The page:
Despite the very similar bit rates, the Opus codec scores consistently higher than its competitors, followed by AAC and Ogg. The MP3 comes in fourth despite often encoding at a slightly higher bit rate. FAAC consistently performs the worst, highlighting that bit rate alone doesn’t determine audio quality. Also note how that even at 96kbps, heavy compression from the four most popular codecs doesn’t rank as annoyingly bad.

Bluetooth SIG Bluetooth LC3 scores higher for sound quality than SBC and also runs at lower bit-rates.

The LC3 Bluetooth codec at 160kkps claims to sound better than SBC at 345kbps. Our internal findings reveal that the aptX also beats SBC for sound quality, despite a very similar 352kbps bit rate. Likewise, aptX sounds better than LDAC at its 330kbps setting, but this is a much tougher comparison between LDAC at 660kbps and aptX HD at 576kbps.

How does quality compare across streaming platforms?

Enough of the hypothetical, what about the real world? Well, with this newfound knowledge we’re now in a position to look at digital download and streaming services with more of an eye for quality. Let’s quickly run down the quality on offer from the most popular streaming platforms.

Streaming ServiceMax streaming qualitySupported Formats
Qobuz24bit / 192kHzAIFF, ALAC, FLAC, WAV, WMA Lossless
Amazon Music HD24bit / 192kHzFLAC
Tidal HiFi24bit / 192kHzAAC, ALAC, FLAC, MQA
Deezer HiFi16bit / 44.1kHzFLAC
Google Play Music320kbpsAAC, ALAC, FLAC, MP3, Ogg Vorbis, WMA
Deezer Premium320kbpsMP3
Spotify Premium320kbpsAAC, Ogg Vorbis
Apple Music24bit / 192kHzAAC
YouTube Music Premium256kbpsAAC
SoundCloud Go+256kbpsAAC
Slacker Radio320kbpsMP3
Pandora192kbpsAAC
Spotify Free160kbpsAAC
Deezer Free128kbpsMP3

As you can see, there’s a surprising similarity between most of the streaming services. AAC is the most popular type of lossy compression, while Hi-Res libraries offer FLAC as standard. Providing you have a decent internet connection, you’re unlikely to notice any perceivable difference between the vast majority of these services. At around 192kbps, AAC sounds very good. Anything above that is a bonus.

The exception to the list is Spotify which, on most devices, defaults to a variable ‘Automatic’ setting and offers four fixed playback tiers: 24kbps (Low), 96kbps (Normal), 160kbps (High), and 320kbps (Very High). 160kbps with the Ogg Vorbis codec Spotify uses on most devices isn’t bad, but it’s easier to tell apart from lossless than 320kbps. Fortunately, you can manually set streaming quality to high or obtain very high’s 320kbps setting if you’re willing to pay for a Premium subscription.  If you want to go beyond that, you’ll be interested in Spotify HiFi.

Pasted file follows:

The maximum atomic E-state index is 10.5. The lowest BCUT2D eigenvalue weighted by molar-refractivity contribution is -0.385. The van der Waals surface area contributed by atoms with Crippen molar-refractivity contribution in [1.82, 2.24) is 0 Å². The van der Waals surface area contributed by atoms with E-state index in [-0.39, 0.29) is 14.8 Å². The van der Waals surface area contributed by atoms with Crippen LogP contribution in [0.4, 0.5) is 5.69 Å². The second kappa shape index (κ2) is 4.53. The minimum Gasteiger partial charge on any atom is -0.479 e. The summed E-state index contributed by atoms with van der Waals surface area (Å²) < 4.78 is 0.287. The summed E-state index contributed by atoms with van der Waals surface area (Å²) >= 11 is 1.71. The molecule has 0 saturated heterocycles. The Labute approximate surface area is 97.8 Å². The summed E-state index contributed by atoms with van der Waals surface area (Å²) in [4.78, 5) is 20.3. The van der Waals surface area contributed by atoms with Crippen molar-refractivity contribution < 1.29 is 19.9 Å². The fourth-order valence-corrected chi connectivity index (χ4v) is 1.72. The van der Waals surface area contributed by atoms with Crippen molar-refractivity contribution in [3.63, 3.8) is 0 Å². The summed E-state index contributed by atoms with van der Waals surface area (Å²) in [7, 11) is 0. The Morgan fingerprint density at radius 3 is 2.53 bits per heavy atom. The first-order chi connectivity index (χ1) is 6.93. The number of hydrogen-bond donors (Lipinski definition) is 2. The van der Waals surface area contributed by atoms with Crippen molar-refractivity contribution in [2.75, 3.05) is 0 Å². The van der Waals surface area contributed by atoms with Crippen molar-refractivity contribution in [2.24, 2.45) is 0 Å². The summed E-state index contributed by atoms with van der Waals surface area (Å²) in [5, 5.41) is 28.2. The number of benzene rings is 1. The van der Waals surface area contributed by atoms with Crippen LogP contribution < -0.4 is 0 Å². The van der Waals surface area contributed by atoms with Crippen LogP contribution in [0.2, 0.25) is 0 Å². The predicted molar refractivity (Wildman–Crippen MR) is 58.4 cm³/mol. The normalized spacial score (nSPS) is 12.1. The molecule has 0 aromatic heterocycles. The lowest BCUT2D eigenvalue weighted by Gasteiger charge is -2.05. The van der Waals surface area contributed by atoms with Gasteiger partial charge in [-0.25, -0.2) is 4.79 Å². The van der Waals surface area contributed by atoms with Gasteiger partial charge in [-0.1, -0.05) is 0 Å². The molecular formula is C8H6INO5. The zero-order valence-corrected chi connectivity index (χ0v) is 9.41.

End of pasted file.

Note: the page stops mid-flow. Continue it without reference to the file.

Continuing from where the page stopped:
Bluetooth codecs have higher bit rates for a given quality compared to streaming file types.

Most music streaming services now offer very similar levels of music quality. While you can pay more for high-resolution streaming, the lossy compression options out there are virtually indistinguishable from CD quality. So the next time you hear someone complaining about music streaming quality remind them it’s much more likely to be their cheap Alexa speaker or headphones that sucks.

Make your music sound great with the best headphones

Frequently Asked Questions

With all this in mind, what should I use, Spotify or Amazon Music HD?

This is going to depend on what you value, what your able to perceive, and what your audio setup is like. If you just want an affordable option that works, get Spotify Premium. There's even Spotify Duo for those who live with partners and want a discounted rate, along with other specific memberships. However, if you have a pretty good headphone or speaker setup, and want to listen to FLAC files, Amazon Music HD is an affordable option especially for Prime members. To learn more, read up on our comprehensive Spotify vs Amazon Music HD rundown.